Dror Haviv

Dror Haviv received his Master of Science (M.Sc) degree in electrical engineering with honors from the Electromagnetic program at Ben-Gurion University (Beer-Sheva, Israel). With comprehensive multidisciplinary vision in signal and power integrity (PCB, Package, Die), he has years of design, analysis, measurement, and teaching experience in the signal/power integrity (SI/PI) field behind him. In the last 15 years, Dror has been serving as a lecturer for signal and power integrity. 

These days, Dror serves as a senior signal/power integrity technical expert at Mobileye Vision Technologies. From 2020 to 2023, he served as a Technical Lead at the signal and power integrity team at Western Digital ASIC platform engineering organization. His job duties included flash controllers (ASIC), signal and power integrity design and analysis, silicon die and package co-design and analysis, modeling, system level SI/PI simulations, and correlation analysis of die-package SI/PI parameters between simulation and measurement results.

From 2010 to 2019, Dror served as signal integrity focal point and architect with RAFAEL R&D division. As a signal integrity architect, he designed, analyzed, simulated, and measured dozens of systems and PCBs with high-speed interfaces. As a focal point, he has qualified, educated, trained, and supervised many engineers in the signal integrity field. Simultaneously, he served as a senior signal integrity cooperate researcher and has conducted several research projects in the field.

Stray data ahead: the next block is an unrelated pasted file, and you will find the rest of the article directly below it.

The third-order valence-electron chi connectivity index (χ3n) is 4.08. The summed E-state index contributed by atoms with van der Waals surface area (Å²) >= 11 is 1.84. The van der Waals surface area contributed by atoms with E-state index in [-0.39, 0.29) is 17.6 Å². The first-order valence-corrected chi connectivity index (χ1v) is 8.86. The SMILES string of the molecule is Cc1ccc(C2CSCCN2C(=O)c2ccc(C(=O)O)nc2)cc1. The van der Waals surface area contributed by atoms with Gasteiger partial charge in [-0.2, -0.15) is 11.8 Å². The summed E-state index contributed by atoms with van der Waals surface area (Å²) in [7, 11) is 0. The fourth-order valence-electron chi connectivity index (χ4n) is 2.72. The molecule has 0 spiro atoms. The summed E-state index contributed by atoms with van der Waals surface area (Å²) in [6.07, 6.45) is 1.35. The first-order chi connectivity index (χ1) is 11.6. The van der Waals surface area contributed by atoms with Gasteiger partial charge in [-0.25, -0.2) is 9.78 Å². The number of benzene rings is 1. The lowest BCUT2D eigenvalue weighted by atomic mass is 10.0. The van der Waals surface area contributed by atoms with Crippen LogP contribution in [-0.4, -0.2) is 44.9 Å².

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An Alternative Approach to Analyzing Far-End Crosstalk

Reducing various types of noise such as reflections, mode-conversion, return-path bounce, and crosstalk becomes a serious challenge in signal integrity designs of high data-rate interfaces. In this article, Dror Haviv focuses on the analysis and properties of the FEXT, presenting an alternative way to analyze the FEXT and its properties using the superposition theory of the differential signal and the common signal.

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Breaking Loop Inductance into Pieces

Inductance and resistance are fundamental to the design and analysis of Power Delivery Networks (PDNs). Excessive inductance and resistance can cause several severe power and signal integrity problems, as well as design failure. As we have seen, inductance can certainly be a confusing parameter. The type of the extracted resistance and inductance (loop or partial) depends on how the ports are connected to the model in the simulation. Consequently, their connection in the electrical circuit and the level of voltage details we can get from the simulation results will be determined. In many cases, it is required to know the voltage drop on the PWR path and on the GND path separately, therefore it is necessary to use partial inductances and resistances. The method of expressing SLI with partial inductances and the ideas behind it are briefly described in this paper.

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How to Stop Your Differential Vias from Leaking

Can common via structures transfer any data rate or are they limited with a defined bandwidth? If so, what limits its bandwidth? And what can be done when the bandwidth of the signal is greater than the bandwidth of the G-S-S-G structure? This technical feature from Dror Haviv explains.

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